The remaining tracks, from 3 to 26, consists of pulsing tones that start out at very low levels in the left channel and get progressively louder at one-second intervals, with the level increasing by one dB each second. You listen until you can hear the tone in your left ear, and then make a note of the time-elapse number on your CD or DVD playerís digital readout. That number shows how many decibels up from the set-up reference level the signal has to increase to make it audible. You do this with each of the 24 different test frequencies between 20 Hz and 20 kHz, and then plot out the results on a graph that is supplied with the disc.

The graph contains a pre-printed curve that basically outlines just what someone with near-perfect human hearing would be able to do. You compare your results with it and see just how golden your ears happen to be. Then, you turn the headphones around and do the test all over again with the right ear.

Because there is only one graph, I suggest you go to a copy center and make quite a few duplicates to use, leaving the one that came with the disc as a master.

Now, here are some observations.
First, do not just do each test-tone sequence once. It is usually difficult to recognize the signal as it first rises towards audibility and so you will want to use your playerís back-scanning feature to scroll back a ways and then move forward again. Do this over and over as you begin to recognize the character of the threshold-determining signal at that specific frequency. You will discover that you can work your ways backwards quite a few seconds once you know what to listen for. This is important. You are testing for threshold hearing acuity, and to do this you have to be familiar with the tonal character of each of the test signals.

Third, as I noted before, do the test in a quiet space. When I did my series, I noticed that even the slightest bit of extraneous noise made it difficult to detect some of those threshold signals.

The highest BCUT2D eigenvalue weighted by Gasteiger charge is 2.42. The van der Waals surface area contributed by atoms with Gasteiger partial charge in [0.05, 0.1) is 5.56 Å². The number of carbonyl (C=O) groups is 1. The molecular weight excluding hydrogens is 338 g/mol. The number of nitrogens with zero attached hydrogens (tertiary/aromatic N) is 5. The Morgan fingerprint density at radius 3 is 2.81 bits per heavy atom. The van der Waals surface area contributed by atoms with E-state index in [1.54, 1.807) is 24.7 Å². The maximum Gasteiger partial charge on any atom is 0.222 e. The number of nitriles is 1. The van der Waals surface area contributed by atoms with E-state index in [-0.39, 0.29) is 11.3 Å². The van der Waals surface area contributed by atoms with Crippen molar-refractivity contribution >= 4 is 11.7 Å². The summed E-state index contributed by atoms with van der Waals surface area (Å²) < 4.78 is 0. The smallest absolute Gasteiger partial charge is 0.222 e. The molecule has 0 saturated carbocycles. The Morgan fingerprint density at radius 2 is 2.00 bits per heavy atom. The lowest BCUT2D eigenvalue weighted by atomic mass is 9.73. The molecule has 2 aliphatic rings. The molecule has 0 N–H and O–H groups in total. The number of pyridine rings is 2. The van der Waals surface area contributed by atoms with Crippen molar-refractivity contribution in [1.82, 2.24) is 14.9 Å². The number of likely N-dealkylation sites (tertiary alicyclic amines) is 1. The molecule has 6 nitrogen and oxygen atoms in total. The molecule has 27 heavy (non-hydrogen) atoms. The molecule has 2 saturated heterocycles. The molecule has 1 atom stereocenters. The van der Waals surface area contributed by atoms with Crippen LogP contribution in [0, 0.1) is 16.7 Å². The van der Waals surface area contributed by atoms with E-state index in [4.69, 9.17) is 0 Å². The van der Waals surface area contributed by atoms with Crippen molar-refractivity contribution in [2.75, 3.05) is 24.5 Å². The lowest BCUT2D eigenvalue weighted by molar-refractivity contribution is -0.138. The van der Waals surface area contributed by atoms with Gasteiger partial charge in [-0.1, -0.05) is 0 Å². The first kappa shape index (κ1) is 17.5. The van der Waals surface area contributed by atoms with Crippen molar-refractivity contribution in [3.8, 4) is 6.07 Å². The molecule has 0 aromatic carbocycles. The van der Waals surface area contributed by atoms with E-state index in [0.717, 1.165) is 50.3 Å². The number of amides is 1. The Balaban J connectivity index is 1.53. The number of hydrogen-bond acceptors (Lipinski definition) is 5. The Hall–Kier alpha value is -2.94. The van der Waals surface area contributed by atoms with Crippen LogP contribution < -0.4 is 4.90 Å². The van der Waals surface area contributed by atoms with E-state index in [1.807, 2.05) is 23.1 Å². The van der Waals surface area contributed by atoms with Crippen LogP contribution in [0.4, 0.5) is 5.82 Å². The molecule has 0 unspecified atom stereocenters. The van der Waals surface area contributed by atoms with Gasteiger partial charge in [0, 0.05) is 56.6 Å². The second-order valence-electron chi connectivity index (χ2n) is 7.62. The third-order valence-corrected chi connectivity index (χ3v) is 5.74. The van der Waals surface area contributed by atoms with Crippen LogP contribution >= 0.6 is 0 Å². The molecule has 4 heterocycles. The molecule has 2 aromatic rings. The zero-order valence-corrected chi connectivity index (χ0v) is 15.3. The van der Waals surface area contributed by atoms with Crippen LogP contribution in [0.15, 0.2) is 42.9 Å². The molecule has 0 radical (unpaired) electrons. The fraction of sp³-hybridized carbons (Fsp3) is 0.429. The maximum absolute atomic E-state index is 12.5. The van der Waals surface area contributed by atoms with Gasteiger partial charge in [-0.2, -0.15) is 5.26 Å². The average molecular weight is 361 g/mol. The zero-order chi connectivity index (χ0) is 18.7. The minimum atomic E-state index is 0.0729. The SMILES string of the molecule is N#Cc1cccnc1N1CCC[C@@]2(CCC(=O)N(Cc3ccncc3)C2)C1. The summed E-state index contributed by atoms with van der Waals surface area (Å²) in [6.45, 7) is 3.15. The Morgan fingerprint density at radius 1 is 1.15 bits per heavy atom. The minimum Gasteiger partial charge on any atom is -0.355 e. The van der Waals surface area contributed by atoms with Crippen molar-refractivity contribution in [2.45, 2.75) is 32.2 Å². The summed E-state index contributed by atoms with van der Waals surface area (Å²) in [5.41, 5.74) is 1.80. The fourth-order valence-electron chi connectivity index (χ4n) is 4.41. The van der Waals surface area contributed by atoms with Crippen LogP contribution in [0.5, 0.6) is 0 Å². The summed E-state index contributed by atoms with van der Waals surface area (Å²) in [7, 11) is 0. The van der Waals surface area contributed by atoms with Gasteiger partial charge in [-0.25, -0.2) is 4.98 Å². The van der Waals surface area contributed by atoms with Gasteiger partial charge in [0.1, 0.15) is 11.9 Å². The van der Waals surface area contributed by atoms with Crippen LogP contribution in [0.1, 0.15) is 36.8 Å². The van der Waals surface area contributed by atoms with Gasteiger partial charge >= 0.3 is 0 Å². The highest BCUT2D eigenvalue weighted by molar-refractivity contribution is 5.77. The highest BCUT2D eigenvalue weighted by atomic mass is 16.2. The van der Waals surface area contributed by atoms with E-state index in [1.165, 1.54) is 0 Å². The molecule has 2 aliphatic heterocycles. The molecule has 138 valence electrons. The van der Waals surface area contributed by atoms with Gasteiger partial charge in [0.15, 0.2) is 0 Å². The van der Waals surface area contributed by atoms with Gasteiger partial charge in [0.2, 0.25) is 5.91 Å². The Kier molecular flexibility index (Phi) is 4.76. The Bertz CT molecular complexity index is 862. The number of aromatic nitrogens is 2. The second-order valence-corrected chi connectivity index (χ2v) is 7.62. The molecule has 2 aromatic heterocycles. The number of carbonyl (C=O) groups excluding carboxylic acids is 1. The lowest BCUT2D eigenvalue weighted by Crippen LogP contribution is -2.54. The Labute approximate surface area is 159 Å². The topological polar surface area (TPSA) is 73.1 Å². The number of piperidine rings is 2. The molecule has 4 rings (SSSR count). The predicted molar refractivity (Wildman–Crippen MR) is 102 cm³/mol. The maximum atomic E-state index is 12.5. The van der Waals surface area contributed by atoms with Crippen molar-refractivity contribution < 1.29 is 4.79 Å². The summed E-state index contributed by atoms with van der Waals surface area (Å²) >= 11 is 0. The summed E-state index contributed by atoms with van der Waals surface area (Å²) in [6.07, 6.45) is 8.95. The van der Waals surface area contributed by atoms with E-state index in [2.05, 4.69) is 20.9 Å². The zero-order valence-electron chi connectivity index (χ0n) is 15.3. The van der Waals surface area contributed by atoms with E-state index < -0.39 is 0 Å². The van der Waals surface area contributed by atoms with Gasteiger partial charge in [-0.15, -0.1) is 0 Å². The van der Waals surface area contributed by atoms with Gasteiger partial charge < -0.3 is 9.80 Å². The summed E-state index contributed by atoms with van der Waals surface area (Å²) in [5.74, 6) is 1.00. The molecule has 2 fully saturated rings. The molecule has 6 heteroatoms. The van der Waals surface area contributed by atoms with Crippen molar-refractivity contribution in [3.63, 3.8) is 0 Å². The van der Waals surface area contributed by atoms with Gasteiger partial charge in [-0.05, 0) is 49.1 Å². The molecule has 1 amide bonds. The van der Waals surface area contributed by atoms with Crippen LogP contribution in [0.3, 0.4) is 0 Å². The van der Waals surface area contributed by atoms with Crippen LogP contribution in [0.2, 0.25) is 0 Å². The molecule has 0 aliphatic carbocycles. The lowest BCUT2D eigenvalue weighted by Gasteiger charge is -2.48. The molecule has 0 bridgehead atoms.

My wife discovered the same thing when I had her take the test. She became very aware of even very slight low-level interference noises, even with the Sony MDR-V6 phones. If your air conditioner is on that can have an effect. If you shift the phones on your head that can have an effect. If a car drives by your house during a particular sequence that can have an effect. Even your own breathing can mask some thresholds, as can any degree of tinnitus you might have, particularly at the higher test frequencies. Believe me, this test can frustrate even those who are maddeningly calm most of the time. The trick is to go at it carefully and methodically.

Fourth, make sure that your phones are working OK. Even the ones I mentioned above can have problems. In addition, the first test on the disc is at 20 Hz, and some phones (the Sony model I used, for sure) simply cannot reproduce that signal with adequate force. As a consequence, I used my phones only from 40 Hz on up and used my F1800RII subwoofer for the 20-Hz trial. (This required re-calibrating the set-up tone for my speaker systems, of course.) I also did the full test a second time with the speakers, but found that except for the bass frequencies they made task much less workable than what I got with the headphones. Stick with the phones.